Brown urges Commerce action over Russia's obstruction in metal alloy dumping investigation

Sen. Sherrod BrownSherrod Campbell BrownDemocratic senator: People don’t know what’s going on between Trump and Putin Power struggle threatens to sink bank legislation Pension committee must deliver on retirement promise MORE (D-Ohio) urged the Commerce Department on Thursday to determine if Russia is impeding an investigation into the dumping of metal alloy imports used to make steel.

Brown sent a letter to Commerce Secretary Penny Pritzker urging her department to take action if Russia continues stalling an investigation by leaving out necessary data about whether it is dumping ferrosilicon into the U.S. market.

"I am troubled by reports that Russian producers are impeding the investigation by changing and withholding key information needed to determine the dumping margin properly,” Brown wrote.  

Specifically, Russian producers are not providing accurate data about home market sales process, products sold and dates of sale, he said.

“These concealments and misreporting can lead to a negative preliminary determination, which would limit Commerce’s ability to impose trade remedies on Russian imports.”

He said that a ferrosilicon plant in Ohio has been injured by the Russian imports “and it is critical that the department issue a final determination that will allow U.S. producers and their workers to compete with the dumped imports on a fair basis.”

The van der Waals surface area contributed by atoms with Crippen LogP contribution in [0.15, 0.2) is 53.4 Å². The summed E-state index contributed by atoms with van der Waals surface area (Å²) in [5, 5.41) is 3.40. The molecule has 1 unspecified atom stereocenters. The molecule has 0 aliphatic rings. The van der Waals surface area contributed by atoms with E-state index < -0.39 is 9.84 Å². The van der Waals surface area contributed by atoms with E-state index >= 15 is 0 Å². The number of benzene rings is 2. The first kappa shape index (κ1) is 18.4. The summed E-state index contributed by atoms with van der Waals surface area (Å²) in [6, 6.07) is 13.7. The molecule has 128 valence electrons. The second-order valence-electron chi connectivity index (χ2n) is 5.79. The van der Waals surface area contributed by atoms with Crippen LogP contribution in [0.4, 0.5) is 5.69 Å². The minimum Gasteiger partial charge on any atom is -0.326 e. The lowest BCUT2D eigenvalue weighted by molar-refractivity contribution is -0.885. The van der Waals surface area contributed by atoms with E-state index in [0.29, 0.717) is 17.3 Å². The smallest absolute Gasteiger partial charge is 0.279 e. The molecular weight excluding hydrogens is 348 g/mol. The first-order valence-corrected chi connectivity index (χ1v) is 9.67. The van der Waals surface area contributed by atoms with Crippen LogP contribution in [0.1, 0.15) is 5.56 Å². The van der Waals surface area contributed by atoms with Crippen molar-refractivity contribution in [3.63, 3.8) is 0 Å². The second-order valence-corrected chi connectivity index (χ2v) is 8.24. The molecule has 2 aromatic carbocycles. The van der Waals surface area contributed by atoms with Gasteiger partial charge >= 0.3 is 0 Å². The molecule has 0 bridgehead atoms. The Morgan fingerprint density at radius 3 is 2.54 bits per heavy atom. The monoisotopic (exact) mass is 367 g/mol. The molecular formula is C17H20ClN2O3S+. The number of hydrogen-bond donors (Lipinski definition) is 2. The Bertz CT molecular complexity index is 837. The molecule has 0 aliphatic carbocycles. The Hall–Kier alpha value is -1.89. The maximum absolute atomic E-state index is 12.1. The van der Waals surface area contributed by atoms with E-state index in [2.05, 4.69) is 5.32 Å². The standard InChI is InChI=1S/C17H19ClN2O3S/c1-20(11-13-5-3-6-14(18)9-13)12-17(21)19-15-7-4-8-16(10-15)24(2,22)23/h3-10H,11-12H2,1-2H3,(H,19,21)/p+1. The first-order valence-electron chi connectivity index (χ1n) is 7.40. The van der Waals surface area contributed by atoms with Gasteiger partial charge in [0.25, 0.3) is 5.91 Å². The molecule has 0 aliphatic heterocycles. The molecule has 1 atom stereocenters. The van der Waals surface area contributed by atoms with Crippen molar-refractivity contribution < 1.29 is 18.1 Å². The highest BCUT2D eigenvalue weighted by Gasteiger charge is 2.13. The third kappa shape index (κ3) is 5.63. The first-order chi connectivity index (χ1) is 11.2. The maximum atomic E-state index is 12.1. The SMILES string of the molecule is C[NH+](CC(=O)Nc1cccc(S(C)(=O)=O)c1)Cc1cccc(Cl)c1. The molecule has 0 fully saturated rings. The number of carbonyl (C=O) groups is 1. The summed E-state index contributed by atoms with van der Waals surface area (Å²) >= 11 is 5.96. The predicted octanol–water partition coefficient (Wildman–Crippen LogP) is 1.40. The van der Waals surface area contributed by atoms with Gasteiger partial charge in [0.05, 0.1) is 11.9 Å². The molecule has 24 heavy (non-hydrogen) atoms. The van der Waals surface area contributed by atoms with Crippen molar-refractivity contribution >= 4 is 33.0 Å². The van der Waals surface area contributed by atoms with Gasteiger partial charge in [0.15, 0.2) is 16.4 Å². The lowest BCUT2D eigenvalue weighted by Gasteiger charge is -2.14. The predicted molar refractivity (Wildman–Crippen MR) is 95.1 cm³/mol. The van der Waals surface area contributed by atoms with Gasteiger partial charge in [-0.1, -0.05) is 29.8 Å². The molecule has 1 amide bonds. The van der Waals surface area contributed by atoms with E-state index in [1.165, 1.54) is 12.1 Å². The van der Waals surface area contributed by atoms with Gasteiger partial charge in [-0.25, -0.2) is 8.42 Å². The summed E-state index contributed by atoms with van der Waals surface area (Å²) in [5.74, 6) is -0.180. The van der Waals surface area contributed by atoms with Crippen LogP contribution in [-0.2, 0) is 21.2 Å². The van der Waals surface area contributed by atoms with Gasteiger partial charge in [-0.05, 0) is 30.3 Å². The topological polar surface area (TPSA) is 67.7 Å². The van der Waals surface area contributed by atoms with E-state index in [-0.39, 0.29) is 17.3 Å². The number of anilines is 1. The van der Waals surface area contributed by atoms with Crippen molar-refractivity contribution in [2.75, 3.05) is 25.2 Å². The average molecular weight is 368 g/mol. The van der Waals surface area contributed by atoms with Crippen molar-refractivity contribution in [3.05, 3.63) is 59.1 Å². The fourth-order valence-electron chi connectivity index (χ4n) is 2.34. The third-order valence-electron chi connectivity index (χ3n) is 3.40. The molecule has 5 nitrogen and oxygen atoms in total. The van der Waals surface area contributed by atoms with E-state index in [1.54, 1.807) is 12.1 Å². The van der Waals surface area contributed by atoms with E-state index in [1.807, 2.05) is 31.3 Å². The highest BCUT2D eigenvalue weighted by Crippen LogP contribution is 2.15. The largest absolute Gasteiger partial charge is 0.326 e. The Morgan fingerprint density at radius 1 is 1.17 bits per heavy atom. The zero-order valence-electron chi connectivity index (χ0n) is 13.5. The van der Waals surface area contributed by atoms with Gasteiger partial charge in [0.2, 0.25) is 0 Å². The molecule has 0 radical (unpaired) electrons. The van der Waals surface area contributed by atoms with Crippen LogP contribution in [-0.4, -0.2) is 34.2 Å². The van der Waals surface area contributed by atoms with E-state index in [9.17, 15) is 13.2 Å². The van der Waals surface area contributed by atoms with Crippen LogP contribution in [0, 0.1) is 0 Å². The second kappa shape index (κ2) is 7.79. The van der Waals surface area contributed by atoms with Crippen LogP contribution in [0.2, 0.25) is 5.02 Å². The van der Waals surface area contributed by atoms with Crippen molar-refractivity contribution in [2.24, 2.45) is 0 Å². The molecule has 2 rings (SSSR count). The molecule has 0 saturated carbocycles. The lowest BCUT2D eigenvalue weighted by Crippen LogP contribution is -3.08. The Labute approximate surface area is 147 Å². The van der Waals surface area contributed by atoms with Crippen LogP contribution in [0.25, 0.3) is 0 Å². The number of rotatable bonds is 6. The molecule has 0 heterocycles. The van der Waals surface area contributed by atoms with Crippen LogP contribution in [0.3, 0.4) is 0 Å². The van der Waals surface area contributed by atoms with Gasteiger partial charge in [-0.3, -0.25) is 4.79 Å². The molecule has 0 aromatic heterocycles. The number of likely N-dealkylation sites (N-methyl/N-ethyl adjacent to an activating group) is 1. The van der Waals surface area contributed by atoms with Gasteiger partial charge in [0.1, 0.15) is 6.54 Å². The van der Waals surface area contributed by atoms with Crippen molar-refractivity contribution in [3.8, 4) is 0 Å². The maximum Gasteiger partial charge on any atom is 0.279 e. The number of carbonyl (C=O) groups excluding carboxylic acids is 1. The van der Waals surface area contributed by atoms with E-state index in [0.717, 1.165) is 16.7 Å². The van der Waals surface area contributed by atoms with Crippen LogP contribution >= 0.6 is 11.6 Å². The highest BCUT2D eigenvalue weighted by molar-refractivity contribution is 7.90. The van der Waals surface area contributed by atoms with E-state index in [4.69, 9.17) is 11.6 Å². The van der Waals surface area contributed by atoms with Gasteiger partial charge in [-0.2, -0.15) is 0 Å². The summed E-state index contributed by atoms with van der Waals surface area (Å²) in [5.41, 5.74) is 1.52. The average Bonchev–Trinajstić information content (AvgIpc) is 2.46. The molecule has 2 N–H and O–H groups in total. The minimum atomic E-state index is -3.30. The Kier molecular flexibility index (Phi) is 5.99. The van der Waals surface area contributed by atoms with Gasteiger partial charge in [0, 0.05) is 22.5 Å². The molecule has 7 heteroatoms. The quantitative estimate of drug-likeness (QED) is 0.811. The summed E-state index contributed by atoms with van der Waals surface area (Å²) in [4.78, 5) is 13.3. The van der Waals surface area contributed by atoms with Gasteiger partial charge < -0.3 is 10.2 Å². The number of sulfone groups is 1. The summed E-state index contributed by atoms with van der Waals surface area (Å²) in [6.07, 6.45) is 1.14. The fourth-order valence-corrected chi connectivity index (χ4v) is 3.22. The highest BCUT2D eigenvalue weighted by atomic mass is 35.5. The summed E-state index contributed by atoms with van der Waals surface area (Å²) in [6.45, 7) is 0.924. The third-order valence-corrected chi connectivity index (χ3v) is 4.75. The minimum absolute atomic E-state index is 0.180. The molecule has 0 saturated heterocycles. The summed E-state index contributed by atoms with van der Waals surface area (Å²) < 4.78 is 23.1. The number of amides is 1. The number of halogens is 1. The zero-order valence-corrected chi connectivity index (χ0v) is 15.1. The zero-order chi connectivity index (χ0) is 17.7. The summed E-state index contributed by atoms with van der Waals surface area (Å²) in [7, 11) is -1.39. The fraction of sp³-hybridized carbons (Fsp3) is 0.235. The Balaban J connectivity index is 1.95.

"That means holding accountable countries that violate trade law by illegally dumping their products into our markets," he said.

Last week, in a separate but similar case, Brown and Ohio Republican Sen. Rob PortmanRobert (Rob) Jones PortmanOvernight Tech: Zuckerberg breaks silence on Cambridge Analytica controversy | Senate passes sex trafficking bill | EU pushes new tax on tech | YouTube toughens rules on gun videos Senate passes controversial online sex trafficking bill GOP leaders to Trump: Leave Mueller alone MORE led a group of 57 senators in calling on the Obama administration to protect U.S. steel manufacturers in a major trade case before the Commerce Department that involves oil country tubular goods, which are used in the petroleum industry.

They are used for domestic oil and gas exploration — especially shale— and are produced by several Ohio companies. 

“This case has nationwide economic implications and any final determination must be based on accurate data and objective methodologies," they wrote.

"As the department continues the investigation, we ask that you fully consider the domestic industry’s allegations and take action against any unfair dumping to the fullest extent of the law."

The department is investigating the dumping, or intentional underselling, of tubular goods from nine countries: India, Philippines, Saudi Arabia, South Korea, Taiwan, Thailand, Turkey, Ukraine and Vietnam.